Q and A with House Representative Kathy Castor

Natalie Kerr, Editor in Chief

Hang on for a minute...we're trying to find some more stories you might like.

Email This Story

Q: How would you sum up your current view of the media? 

A: [It is] vitally important in this day and age when there is so much confusing news out there, and we have someone in the White House who has demonstrated a track record of misleading folks – I’ve never seen anything like it. But for me personally, it is very important that I am able to answer questions that journalists ask me, and that I’m able to share the things I am working on with my constituents. 

Q: How do you think the idea of “fake news” has affected the relationship between politics and the press? 

A: It has galvanized the press. it’s been interesting because over time we’ve seen a reduction of newspapers – we’ve lost the Tampa Tribune in our home town – and i think that has really hurt the ability of the average person to get news. At the same time, it’s been a boom to journalists in online media, but the problem is there used to be a few trusted sources and now it’s all over the map. Citizens have to be very careful and do a little bit of their own homework on what is truthful and what is not. 

Q: What advice would you give to a media consumer trying to discern real facts from potentially biased interpretations of political events? 

A: There are fact checking websites, and you really have to be discerning. It’s difficult now because people really like to have their own personal views reinforced, but it’s important for them to go to trusted sources. I guess I’d leave it at that, but it’s difficult in this day and age, especially when there is so much misinformation online. 

Q: Do you think the media ever misrepresents politicians and their views? 

A: I don’t think it’s the Tampa Bay Times or CNN or the New York Times or the Washington Post. People need to understand the difference between the editorial content and the news report content. Some sources out there attempt to sway your opinion, and people have to think for themselves. That’s the importance of a strong education system, so that from a very young age people can think critically and analyze, and if they don’t trust the answer to something, go and do a little research themselves.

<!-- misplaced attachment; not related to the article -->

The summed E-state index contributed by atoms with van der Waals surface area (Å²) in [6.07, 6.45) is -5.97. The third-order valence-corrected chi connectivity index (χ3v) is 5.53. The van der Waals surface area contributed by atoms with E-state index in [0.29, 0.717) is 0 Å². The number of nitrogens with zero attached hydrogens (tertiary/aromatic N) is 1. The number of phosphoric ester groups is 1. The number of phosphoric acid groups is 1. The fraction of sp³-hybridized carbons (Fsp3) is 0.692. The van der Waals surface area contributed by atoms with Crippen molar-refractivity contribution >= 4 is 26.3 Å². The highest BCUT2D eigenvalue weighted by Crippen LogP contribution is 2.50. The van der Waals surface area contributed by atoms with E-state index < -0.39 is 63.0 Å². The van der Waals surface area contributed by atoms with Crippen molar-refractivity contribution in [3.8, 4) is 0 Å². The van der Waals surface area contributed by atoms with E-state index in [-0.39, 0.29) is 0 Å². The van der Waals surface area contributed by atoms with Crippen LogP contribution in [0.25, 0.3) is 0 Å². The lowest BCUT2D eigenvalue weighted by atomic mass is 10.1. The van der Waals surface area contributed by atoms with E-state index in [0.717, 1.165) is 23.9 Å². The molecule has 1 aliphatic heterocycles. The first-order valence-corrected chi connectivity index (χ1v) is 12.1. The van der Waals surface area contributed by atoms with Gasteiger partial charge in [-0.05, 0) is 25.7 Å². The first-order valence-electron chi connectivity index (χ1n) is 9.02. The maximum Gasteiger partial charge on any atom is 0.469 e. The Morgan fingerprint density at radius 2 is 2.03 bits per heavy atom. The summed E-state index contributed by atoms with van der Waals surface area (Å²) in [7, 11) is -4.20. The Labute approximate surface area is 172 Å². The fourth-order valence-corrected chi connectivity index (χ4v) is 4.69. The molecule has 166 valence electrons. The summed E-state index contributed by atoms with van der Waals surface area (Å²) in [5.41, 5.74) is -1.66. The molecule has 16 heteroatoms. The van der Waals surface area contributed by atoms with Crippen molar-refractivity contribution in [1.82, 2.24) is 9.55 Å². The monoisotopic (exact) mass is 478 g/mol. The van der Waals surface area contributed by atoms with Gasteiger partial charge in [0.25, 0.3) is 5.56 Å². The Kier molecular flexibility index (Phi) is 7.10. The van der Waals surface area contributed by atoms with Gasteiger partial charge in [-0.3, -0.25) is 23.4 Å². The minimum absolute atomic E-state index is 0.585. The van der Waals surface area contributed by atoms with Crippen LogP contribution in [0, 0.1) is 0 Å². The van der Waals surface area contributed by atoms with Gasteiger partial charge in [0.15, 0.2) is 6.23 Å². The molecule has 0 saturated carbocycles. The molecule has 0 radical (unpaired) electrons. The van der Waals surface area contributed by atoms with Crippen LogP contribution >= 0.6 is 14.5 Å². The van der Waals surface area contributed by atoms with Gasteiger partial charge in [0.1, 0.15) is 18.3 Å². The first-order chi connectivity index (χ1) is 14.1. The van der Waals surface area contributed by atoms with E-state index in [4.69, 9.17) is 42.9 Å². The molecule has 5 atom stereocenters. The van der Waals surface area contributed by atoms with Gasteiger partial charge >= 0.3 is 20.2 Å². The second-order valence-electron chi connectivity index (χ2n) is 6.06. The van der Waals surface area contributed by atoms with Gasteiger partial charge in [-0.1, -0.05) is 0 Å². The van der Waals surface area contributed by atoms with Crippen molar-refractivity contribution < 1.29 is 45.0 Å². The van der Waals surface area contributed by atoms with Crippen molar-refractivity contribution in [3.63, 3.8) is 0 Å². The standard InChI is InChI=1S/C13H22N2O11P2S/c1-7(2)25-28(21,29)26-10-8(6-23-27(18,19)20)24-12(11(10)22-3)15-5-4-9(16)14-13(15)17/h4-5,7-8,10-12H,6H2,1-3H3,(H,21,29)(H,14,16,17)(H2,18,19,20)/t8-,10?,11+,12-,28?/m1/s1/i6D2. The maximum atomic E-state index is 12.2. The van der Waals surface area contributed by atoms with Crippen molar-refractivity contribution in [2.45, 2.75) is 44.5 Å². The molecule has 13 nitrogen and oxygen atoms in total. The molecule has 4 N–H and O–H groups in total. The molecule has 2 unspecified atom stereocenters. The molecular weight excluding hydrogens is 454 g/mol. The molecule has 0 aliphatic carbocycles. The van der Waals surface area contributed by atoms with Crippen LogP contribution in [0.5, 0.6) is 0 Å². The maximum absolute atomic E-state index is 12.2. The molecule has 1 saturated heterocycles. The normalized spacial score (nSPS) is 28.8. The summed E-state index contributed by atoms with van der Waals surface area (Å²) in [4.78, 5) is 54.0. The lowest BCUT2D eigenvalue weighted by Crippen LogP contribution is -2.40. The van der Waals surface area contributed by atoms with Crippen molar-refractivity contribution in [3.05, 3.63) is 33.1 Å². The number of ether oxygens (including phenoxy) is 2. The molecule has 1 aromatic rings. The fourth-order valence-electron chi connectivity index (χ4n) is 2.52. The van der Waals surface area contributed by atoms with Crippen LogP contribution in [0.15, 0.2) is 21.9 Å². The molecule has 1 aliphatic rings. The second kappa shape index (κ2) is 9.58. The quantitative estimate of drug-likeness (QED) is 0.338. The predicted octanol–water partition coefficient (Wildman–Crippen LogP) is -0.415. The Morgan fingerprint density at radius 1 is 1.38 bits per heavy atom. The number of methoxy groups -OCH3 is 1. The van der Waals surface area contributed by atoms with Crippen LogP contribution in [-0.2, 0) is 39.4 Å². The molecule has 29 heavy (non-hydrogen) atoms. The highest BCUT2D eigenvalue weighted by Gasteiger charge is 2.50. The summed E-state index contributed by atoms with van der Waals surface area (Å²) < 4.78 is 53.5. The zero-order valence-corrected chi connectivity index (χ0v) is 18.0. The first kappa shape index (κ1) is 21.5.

That’s a great [benefit of] the internet, there is so much knowledge at your fingertips, but it needs to come from trusted sources. 

Q: How much, if at all, does the media’s coverage influence your position on hot topic issues? 

A: I’m a huge consumer of the news, I’m constantly reading different news sources, and I have to take all of that in and bring it all in to help me make policy decisions. Add on to that, talking to my neighbors informs me, what they care about helps me prioritize the matters I’m going to focus on in Tampa and in Washington D.C. 

Q: In your experience, do you think the media speaks differently about men and women? 

A: Oh yes, absolutely. There’s always much more attention to a woman’s age and appearance. It’s not quite as blatant as when my mother entered public service in the ’70s, but i definitely notice it. 

Print Friendly, PDF & Email